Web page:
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26 Oct 2022

How to help home-working employees beat the loneliness trap

While home or hybrid working has been a life changer for many people, humans are social creatures and feelings of isolation can be a huge problem for wellbeing. But employers can help mitigate these problems

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Traditional working environments have changed for most of the UK population, with many people finding themselves working differently – integrating hybrid and remote working into their daily lives.

Data from the Office of National Statistics shows more than 8 in10 workers in the UK planned for hybrid working after the Covid-19 pandemic. Between February and May 2022, the number of hybrid workers increased from 13% to 24%. 

In March 2021, almost one-third of UK employees preferred to work 100% remotely. By the end of 2021, only 5% of UK workers said they would choose to work remotely, a significant decrease in just 9 months.

Missing the water cooler moment

In 2022, just 57% of UK workers would prefer to work in a hybrid setting, with 38% wanting to return to the office full-time. Some employees may prefer to stay at home due to costly commutes (31%) or some may prefer to return to the office and save on energy bills, so flexibility from the employer is advised.

Humans are fundamentally social creatures. We are used to spending a lot of time in work and around co-workers you may have seen more than members of your own family. For 37% of UK workers, socialising with colleagues is the most motivating factor of coming into the office. 

Feeling lonely or lacking social interaction can be detrimental to wellbeing. Social isolation can increase the risk of mental health problems – including anxiety, depression, low self-esteem, increased stress and difficulty sleeping.  

• 24% of remote and hybrid workers are struggling with loneliness, a 4% increase on 2020. 

• 73% of UK remote workers feel their employer should/could be doing more to tackle the issue of staff loneliness, highlighting how employees are coping and their expectations from employers.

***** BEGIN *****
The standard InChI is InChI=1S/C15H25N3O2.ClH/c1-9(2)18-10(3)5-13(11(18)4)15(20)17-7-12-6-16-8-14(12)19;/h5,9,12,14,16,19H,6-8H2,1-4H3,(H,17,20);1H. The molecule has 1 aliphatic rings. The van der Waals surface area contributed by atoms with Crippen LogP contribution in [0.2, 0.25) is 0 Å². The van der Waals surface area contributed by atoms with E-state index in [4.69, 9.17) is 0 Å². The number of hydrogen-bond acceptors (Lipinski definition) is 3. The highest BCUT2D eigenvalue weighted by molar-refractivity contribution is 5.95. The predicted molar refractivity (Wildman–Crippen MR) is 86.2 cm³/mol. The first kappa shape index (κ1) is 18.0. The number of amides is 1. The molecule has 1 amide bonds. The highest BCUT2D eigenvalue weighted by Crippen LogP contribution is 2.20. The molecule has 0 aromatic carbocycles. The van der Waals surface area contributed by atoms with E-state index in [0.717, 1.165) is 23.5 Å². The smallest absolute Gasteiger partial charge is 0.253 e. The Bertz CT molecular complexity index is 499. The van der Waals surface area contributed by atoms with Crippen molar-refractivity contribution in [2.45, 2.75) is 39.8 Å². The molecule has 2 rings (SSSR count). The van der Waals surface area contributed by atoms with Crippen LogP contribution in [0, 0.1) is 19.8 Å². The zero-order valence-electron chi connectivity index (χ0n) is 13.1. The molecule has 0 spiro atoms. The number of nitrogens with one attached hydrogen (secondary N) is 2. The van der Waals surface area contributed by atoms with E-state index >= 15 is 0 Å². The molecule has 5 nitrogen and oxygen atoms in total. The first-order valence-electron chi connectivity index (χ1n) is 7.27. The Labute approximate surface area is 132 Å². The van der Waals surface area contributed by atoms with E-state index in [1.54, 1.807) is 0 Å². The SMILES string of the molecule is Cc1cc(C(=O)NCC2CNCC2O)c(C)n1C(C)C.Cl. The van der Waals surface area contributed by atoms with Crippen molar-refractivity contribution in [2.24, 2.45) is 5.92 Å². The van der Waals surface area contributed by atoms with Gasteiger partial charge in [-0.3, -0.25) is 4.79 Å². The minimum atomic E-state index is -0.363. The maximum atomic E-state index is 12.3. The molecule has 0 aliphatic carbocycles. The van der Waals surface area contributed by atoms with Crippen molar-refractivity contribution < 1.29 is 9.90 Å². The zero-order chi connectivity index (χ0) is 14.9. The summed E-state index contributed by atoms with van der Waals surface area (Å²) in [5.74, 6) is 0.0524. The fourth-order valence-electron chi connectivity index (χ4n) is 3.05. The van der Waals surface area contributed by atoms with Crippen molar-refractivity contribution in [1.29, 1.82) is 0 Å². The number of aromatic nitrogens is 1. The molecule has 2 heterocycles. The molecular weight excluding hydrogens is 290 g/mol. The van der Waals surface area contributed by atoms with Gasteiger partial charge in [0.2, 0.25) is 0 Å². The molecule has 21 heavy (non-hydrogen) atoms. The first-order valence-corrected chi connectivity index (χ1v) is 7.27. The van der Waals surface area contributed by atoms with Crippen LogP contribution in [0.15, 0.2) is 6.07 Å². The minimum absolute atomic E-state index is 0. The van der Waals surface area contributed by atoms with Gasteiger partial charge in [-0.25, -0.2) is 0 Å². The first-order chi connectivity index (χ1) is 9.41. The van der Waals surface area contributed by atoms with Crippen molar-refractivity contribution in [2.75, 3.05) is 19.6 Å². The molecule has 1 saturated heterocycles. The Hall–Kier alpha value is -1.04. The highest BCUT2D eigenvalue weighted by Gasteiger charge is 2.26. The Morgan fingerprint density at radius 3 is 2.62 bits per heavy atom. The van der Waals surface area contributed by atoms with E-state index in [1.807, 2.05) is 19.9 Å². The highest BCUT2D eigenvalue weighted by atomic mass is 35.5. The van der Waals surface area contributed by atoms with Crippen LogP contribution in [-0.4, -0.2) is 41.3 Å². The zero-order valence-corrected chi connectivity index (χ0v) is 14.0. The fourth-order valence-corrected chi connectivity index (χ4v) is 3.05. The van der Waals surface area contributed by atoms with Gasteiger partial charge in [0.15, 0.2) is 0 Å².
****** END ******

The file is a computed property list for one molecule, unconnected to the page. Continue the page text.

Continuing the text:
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Remote and hybrid working settings make it difficult for employers to monitor employee health. Some 81% of organisations report presenteeism (working when ill) from those working from home, nearly one in five higher than those in the office. Not only does this affect employee recovery and wellbeing, but it also hits the quality of employee output and performance.

Supporting remote workers

Purpose is an important driver of employee wellbeing, with 82% of employees saying they’re more motivated to work when they feel like they belong and are serving a greater mission. 

To help create a sense of purpose, it is important to show employees the bigger picture and how their work fits into it. Helping your employees understand how their team works together remotely (eg, updates and goals) can also help bring meaning to work and establish an enhanced sense of purpose.

Belonging reminds us how important workplace relationships are. Daily team meetings help keep staff connected and facilitate casual check ins on each other’s wellbeing. Set aside time for chat outside of the professional realm to reduce feelings of isolation and loneliness - helping to cultivate deeper connections between employees that may not meet (face-to-face) very often.

Ensure all employees have what they need to effectively do their job, in a remote setting. Ergonomics can ensure health and safety standards are maintained and staff are taking care of their bodies, not just folding over their laptop on the sofa. Training can be provided to HR or management to help adopt a positive remote working culture, have open conversations and encourage better relationships between staff.

A little flexibility can make a big difference

A degree of flexibility is required to support employees that are struggling to manage child and caring responsibilities. Staff satisfaction will increase and staff turnover will fall all round if employees are given more control over work settings and hours.

Businesses should offer robust employee benefits with integrated wellbeing offerings to include both mental (eg coaching or therapy) and physical care (eg digital gym or nutritional advice) to improve accessibility and reduce fragmentation and duplication of  wellbeing resources.

An effective workplace wellbeing strategy should empower employees to take control of their own mental health and wellbeing by providing the knowledge, training, tools and support required to maintain it on an ongoing basis.

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